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What are the symbols of cultural blending in thangka, 'Oriental Oil Painting'?
By:Ecns.cn
update:January 31,2023
(ECNS) -- Thangka, once called “Oriental Oil Painting” in the West, has been passed down on Tibet’s snowy plateau for more than 1,000 years. This art form, focuses on drawing scenes within square inches. Thangka is very close to Western oil painting in its processes, with its artistic forms and techniques influenced not only by Indian and Nepalese painting styles, but also deeply by Tang Dynasty painting styles and landscape painting in the Central Plains. Liu Yang, an associate professor in Tibet University’s College of Art, recently gave China News Service’s East-West Quest an exclusive interview.
 
China News Service: Why is thangka, which is full of mystery, widely sought-after by collectors?
 
Liu: Thangka is mysterious because people don’t know enough about it. It is divided into hand-painted and non-hand-painted. Hand-painted thangka is actually a scroll painting with agate, coral, cinnabar and other natural precious minerals as pigments, painted on cloth curtains and framed with colored satin. The theme is mainly religion, involving history, politics, economy, culture, folklore, secular life and other fields, and thus thangka is called the “encyclopedia of Tibetan Culture.”
 
Traditional thangka integrates all of Tibetan culture, including history, landscape, culture, Tibetan medicine, astronomy, the calendar, etc. As a concrete embodiment of traditional skillful craftsmanship [technology], it has high artistic appreciation value and collection value.
 
After thangka was selected for on China’s National Intangible Cultural Heritage List in 2006, it was more sought-after by amateurs in China and abroad. In 2014, Liu Yiqian, a Chinese collector, bought an embroidered thangka of the Emperor Yongle in the Ming Dynasty for HKD 348 million [$44.3 million], a record for the auction amount of thangka so far, making this art form quickly become the focus of attention.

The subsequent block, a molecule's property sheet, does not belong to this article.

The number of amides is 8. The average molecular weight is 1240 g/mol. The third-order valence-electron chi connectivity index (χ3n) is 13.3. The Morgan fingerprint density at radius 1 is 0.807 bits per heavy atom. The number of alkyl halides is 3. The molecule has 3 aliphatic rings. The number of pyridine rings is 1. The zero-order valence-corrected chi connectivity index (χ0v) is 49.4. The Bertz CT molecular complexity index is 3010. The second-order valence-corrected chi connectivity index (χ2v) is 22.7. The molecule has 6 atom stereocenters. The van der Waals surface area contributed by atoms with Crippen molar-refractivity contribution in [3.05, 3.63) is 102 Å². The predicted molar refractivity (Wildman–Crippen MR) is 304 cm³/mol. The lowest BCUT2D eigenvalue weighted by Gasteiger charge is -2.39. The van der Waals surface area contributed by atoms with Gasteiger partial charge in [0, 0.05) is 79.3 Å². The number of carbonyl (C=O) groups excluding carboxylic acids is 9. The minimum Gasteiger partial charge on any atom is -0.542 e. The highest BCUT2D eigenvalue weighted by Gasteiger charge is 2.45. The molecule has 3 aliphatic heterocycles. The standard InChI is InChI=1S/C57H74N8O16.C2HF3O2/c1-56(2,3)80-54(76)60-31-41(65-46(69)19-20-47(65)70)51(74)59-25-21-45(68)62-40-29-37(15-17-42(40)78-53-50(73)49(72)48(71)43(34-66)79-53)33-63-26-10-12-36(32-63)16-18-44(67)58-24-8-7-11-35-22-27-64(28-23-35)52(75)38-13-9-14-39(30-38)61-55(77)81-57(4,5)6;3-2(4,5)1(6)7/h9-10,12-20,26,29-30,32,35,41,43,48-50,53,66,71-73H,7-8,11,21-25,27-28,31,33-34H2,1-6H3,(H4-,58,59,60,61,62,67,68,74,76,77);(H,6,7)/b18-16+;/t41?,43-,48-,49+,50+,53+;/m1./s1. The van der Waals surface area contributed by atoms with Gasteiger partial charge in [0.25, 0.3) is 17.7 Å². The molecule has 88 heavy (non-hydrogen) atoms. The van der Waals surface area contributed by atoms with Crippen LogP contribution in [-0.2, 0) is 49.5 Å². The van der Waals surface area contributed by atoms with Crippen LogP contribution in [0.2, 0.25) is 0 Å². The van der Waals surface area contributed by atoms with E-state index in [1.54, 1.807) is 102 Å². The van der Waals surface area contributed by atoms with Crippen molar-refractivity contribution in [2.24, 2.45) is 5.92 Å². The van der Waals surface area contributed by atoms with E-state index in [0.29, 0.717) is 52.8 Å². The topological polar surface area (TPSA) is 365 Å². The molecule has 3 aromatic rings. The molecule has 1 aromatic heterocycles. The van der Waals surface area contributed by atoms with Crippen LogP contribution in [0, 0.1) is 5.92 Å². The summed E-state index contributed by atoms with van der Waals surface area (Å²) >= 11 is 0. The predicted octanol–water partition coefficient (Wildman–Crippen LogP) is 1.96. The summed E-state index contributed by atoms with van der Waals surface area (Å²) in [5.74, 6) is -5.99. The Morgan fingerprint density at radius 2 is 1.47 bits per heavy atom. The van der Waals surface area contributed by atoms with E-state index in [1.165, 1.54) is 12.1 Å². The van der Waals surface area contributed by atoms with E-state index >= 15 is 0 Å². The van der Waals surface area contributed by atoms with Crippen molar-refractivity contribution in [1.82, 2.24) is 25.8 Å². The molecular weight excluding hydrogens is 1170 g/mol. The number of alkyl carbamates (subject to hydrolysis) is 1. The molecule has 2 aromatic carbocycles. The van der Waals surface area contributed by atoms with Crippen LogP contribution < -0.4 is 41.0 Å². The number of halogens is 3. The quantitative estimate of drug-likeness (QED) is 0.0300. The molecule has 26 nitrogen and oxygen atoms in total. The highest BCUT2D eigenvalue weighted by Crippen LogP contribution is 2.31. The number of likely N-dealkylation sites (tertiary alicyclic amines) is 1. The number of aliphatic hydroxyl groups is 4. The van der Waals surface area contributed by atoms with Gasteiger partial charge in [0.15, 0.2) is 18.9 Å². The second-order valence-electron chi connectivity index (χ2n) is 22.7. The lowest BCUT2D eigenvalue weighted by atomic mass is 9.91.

Thangka painting, one of the most distinctive types of Chinese painting, is also one of the most important and distinctive painting forms in Tibet. Today, people can see many thangka cultural relics with a history of thousands of years in the Potala Palace, the Tibet Museum or temples with their colors still bright and dazzling.
 
Why does thangka not fade easily? Thangka has a unique side in paintings all over the world: it is made from gold, silver and other precious stones, all of which come from natural plants and minerals. In addition, the painter’s color-matching ratio, coloring techniques and other techniques make its pigments very firm, and they don’t fall off easily. In addition, the preservation method is also very important. People in Tibet think that offering thangka is very sacred, and they are very careful in keeping it. The scroll is easy to carry, which is very suitable for people in Tibet, who lived a nomadic life in ancient times. It is taken out and displayed on the special occasions only.
 
CNS: Westerners once called thangka “Oriental Oil Painting.” What is the difference between its artistic expression and oil painting?
 
Liu: Thangka’s form of expression and painting process are very close to oil painting. For example, before thangka painting, it is necessary to stretch, glue and polish the canvas. When making drafts, it is necessary to use charcoal strips or pencils to outline lines on canvas and color the back. Hence, some Westerners who had just come into contact with thangka called thangka “Oriental Oil Painting.”
 
Thangka has different aesthetic characteristics from traditional Chinese painting and oil painting, with not only basic aesthetics of image modeling, but also symbolism and aestheticism.
 
It is well known that Anduo Qiangba, a famous Tibetan thangka painter in Tibet in the 20th century, was the first chairman of the Artists Association of the Tibet Autonomous Region. Adhering to the thick, fine and gorgeous style of thangka art in Tibet and drawing lessons from the essence of Western school of realistic painting, he created a unique Tibetan traditional realistic painting, ushering in a new chapter in the innovation and development of Tibetan traditional painting.
 
He often painted goddesses, most often Green Tara. The goddess image he created not only shows the artistic characteristics of the Western Renaissance but also integrates the understanding. Anduo believed that to develop Tibetan painting art, it is necessary to break through the limitations of traditional Buddha painting. Otherwise, it can only stand still. He boldly reformed the proportion and expression methods of Sakyamuni and Tara depicted in his works, making the statues and expressions of Buddha and Tara more natural and in line with modern aesthetic taste.
 
CNS: How does thangka witness the history of Sino-Tibetan exchanges? How do its painting elements interact with traditional Chinese painting to form its own characteristics?
 
Liu: In the history of Chinese civilization, all ethnic groups have made common progress and development through exchanges, communication and blending. The inheritance and development of thangka have absorbed the essence of all ethnic cultures.